Justin E. H. Smith in his own blog:
There have been many forceful contributions recently to the discussion of academic philosophy's 'white man problem' (see in particular here). I have been trying in my own way to contribute to these discussions, but what I am able to contribute is limited by the fact that in my social identity I am pegged as a cis straight white man (though in truth, I feel like protesting, it is far more complicated than this; and isn't it always!), and also by the fact that I disagree with my political allies in the effort to make academic philosophy more inclusive on some fundamental philosophical points as to what this inclusiveness must involve. Allow me to elaborate briefly on this latter limitation.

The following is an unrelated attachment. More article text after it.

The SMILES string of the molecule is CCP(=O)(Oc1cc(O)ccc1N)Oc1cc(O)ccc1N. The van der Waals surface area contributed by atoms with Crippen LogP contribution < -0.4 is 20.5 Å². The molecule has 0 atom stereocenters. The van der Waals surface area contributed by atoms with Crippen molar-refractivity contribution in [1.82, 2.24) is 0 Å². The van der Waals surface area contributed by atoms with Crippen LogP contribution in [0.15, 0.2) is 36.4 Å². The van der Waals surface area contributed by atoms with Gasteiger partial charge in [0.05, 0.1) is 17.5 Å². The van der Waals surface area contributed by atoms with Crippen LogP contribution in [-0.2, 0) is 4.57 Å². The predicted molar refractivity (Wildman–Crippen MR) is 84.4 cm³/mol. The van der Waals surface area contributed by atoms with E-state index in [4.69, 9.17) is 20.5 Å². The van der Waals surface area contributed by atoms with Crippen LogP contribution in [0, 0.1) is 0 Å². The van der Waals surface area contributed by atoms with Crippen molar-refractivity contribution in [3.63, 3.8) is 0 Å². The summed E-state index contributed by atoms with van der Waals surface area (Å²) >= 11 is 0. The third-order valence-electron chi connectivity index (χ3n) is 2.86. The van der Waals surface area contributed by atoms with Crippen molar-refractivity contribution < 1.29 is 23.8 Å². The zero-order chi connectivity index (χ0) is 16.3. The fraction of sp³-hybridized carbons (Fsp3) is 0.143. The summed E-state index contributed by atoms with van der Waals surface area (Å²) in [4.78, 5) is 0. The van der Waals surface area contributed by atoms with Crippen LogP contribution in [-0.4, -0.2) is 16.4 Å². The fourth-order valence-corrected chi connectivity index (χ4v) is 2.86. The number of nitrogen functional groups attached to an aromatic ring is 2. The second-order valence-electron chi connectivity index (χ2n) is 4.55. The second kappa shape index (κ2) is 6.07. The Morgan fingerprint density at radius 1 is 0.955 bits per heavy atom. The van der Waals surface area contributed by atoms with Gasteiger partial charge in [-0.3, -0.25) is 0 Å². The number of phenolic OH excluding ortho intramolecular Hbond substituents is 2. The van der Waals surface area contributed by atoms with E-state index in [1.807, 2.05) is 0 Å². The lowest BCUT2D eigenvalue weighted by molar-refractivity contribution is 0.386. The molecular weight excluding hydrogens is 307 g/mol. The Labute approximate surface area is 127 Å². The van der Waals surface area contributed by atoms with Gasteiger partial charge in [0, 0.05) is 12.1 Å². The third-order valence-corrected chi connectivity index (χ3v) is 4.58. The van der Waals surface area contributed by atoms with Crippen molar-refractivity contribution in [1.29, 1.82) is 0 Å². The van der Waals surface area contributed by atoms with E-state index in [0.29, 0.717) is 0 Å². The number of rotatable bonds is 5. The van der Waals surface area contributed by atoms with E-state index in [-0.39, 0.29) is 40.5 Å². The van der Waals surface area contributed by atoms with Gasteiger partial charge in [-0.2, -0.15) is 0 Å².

Jonardon Ganeri, following Homi Bhabha, articulates a distinction between two sorts of intercultural communication: cosmopolitanism and pluralism. Cosmopolitanism tends to interpret different viewpoints as “co-inhabitants in a single matrix, and to that extent [as] susceptible to syncretism,” while the cardinal tenet of pluralism “is that the irreconcilable absence of consensus is itself something of political, social, or philosophical value” (31). It has come to seem to me that most proposed solutions to the 'white man problem' in philosophy are based on a philosophical commitment to pluralism, in the sense defined, whereas I believe that cosmopolitanism is far more appropriate to the subject under investigation: expressions of philosophical ideas about, say, mind-body dualism, or the relationship between utterances and the things the utterances are about, really do exist in a universal matrix, bounded by the evolutionary history of the human species, whether they occur in Europe, India, or Amazonia. To study any of these ideas as if they were the particular property of any constituency in virtue of affiliation or ancestry is simply bad scholarship.